seems ideal to watch alone and late at night, an experience solitary and confined as L.B. Jeffries in his wheelchair. There is hypnotic sense of day turning dusk, then dark, slowly back, cycle repeated till denouement. Exposition is relaxed till maybe-murder is casually indicated, soothing background of Paramount songbook in seeming toto save Isn’t It Romantic. Rear Window is in that sense a cousin to also-1954’s Sabrina.  Jeff takes time realizing what may have happened and then persuading others to agree. It’s progress for us and him when Lisa buys the premise and decides to help. Her commitment to pitch in assures Jeff’s commitment to her. But must she expose herself to terrible danger to qualify as his life partner? Can she now join him in hazardous travel and exposure to conditions that laid him up and may well again? Jeff’s wartime buddy “Tom Doyle” of the detective division (Wendell Corey) casts jaundiced eye upon Lisa’s overnight case with its negligee loose within. “Careful, Tom,” warns Jeff. Is this Tom’s display of moral dudgeon? Jeff pointedly asks “How’s your wife” when he catches Doyle staring out the window at Miss Torso. Jeff pre-empting Tom’s notice of another woman is not something a man appreciates from another man, certainly not one he went through combat with and who is now doing a large favor for him. Would/should any man judge a friend’s moral laxity other than when it’s his own wife or girlfriend the other guy is trespassing upon?

Where It Matters Most to Make Nice: Vacationing Exhibitor and Wife Visit the Set

Raymond Burr had large expressive eyes. Nothing conveyed  menace like those staring into us, as when Lisa points at the ring on her finger for Jeff’s benefit and Lars looks across the courtyard to realize his real quarry is there, Rear Window’s supreme wordless moment. But if Jeff is playing for time when Thorwald confronts him, why bother about flashbulbs? Why not assure Lars that he can and will retrieve the ring, then seek help during interim? Less excitement perhaps, but Jeff is at least spared another broken limb. John Michael Hayes (w/Hitchcock above) did a splendid job adapting and improving upon Cornell Woolrich’s source story. Maybe too splendid in a long run, as Hayes got recognition for Rear Window and three features to follow, critics lauding “team” work of director and writer. Hayes started out on $750 per week as a nobody hireling that was Hitchcock’s favorite sort of scribe, but then won awards all his own after Rear Window came off so well, a thing you didn’t do where working with Hitchcock meant working for him and never toward your own advancement. Here emerged dark-side genius Spoto wrote of, Hayes recounting years later the brush-off he got for not bending to shared credit with Angus McPhail on The Man Who Knew Too Much (1956), this as much to humble Hayes as to help Hitchcock's old friend, letting the younger writer know that berries can be given or snatched away. Fascinating is genius that will forfeit advantage to satisfy pique, human factor writ large. Would Rear Window have emerged as good without John Michael Hayes? Maybe not, but I doubt that occurred to Hitchcock one way or the other once he had enough of Hayes.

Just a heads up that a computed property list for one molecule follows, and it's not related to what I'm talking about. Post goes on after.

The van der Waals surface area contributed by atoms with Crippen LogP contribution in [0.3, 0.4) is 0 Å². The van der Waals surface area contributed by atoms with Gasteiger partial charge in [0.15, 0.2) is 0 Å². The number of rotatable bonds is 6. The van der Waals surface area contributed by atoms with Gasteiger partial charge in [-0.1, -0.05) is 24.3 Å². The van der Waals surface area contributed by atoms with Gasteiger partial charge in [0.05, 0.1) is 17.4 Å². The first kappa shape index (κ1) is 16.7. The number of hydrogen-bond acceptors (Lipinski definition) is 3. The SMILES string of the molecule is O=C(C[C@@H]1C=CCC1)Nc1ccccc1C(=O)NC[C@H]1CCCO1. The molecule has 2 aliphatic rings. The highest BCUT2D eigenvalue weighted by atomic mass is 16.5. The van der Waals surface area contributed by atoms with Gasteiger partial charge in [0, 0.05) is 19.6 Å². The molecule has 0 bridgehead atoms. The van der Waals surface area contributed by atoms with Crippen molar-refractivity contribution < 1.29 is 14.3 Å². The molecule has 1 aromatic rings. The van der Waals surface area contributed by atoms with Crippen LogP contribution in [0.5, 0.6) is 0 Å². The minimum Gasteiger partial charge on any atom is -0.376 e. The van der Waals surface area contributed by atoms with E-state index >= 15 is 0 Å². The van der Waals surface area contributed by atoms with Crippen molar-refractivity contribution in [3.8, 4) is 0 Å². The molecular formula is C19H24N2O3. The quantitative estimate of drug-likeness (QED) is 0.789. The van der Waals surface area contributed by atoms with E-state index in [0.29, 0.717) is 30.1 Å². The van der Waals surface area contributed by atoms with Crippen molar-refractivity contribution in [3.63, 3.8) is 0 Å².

Monday, August 21, 2023

Ads and Oddities #3


Ad/Odds: The Dark Mirror, First Comes Courage, Daughters Courageous, and 1940's Swiss Family Robinson